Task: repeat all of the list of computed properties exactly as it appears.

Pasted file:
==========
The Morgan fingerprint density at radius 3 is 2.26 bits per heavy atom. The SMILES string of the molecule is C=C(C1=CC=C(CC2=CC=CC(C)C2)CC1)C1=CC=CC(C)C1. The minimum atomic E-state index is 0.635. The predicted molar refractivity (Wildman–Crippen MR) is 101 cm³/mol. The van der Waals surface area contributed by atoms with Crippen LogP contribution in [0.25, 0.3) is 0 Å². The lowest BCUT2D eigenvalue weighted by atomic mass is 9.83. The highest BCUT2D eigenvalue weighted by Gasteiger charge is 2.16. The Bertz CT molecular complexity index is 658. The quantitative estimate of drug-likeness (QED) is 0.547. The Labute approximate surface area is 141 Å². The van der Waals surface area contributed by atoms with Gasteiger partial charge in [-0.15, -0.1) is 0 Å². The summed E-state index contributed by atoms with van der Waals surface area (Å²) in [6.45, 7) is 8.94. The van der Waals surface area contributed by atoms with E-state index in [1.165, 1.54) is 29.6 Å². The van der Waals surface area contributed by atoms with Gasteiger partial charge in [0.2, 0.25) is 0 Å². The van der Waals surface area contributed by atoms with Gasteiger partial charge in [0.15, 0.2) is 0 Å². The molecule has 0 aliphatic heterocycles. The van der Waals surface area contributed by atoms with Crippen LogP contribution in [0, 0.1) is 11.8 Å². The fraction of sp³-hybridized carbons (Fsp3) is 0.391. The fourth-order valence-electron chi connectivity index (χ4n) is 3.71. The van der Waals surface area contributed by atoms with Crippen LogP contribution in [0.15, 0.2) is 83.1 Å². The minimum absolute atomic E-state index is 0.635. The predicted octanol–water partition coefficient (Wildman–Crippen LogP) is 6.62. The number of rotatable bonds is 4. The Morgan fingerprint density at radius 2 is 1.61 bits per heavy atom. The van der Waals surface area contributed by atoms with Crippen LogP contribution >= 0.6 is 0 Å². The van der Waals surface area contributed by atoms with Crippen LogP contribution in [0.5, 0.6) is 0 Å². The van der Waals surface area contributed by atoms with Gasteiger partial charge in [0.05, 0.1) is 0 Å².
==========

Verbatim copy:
The Morgan fingerprint density at radius 3 is 2.26 bits per heavy atom. The SMILES string of the molecule is C=C(C1=CC=C(CC2=CC=CC(C)C2)CC1)C1=CC=CC(C)C1. The minimum atomic E-state index is 0.635. The predicted molar refractivity (Wildman–Crippen MR) is 101 cm³/mol. The van der Waals surface area contributed by atoms with Crippen LogP contribution in [0.25, 0.3) is 0 Å². The lowest BCUT2D eigenvalue weighted by atomic mass is 9.83. The highest BCUT2D eigenvalue weighted by Gasteiger charge is 2.16. The Bertz CT molecular complexity index is 658. The quantitative estimate of drug-likeness (QED) is 0.547. The Labute approximate surface area is 141 Å². The van der Waals surface area contributed by atoms with Gasteiger partial charge in [-0.15, -0.1) is 0 Å². The summed E-state index contributed by atoms with van der Waals surface area (Å²) in [6.45, 7) is 8.94. The van der Waals surface area contributed by atoms with E-state index in [1.165, 1.54) is 29.6 Å². The van der Waals surface area contributed by atoms with Gasteiger partial charge in [0.2, 0.25) is 0 Å². The van der Waals surface area contributed by atoms with Gasteiger partial charge in [0.15, 0.2) is 0 Å². The molecule has 0 aliphatic heterocycles. The van der Waals surface area contributed by atoms with Crippen LogP contribution in [0, 0.1) is 11.8 Å². The fraction of sp³-hybridized carbons (Fsp3) is 0.391. The fourth-order valence-electron chi connectivity index (χ4n) is 3.71. The van der Waals surface area contributed by atoms with Crippen LogP contribution in [0.15, 0.2) is 83.1 Å². The minimum absolute atomic E-state index is 0.635. The predicted octanol–water partition coefficient (Wildman–Crippen LogP) is 6.62. The number of rotatable bonds is 4. The Morgan fingerprint density at radius 2 is 1.61 bits per heavy atom. The van der Waals surface area contributed by atoms with Crippen LogP contribution >= 0.6 is 0 Å². The van der Waals surface area contributed by atoms with Crippen LogP contribution in [0.5, 0.6) is 0 Å². The van der Waals surface area contributed by atoms with Gasteiger partial charge in [0.05, 0.1) is 0 Å².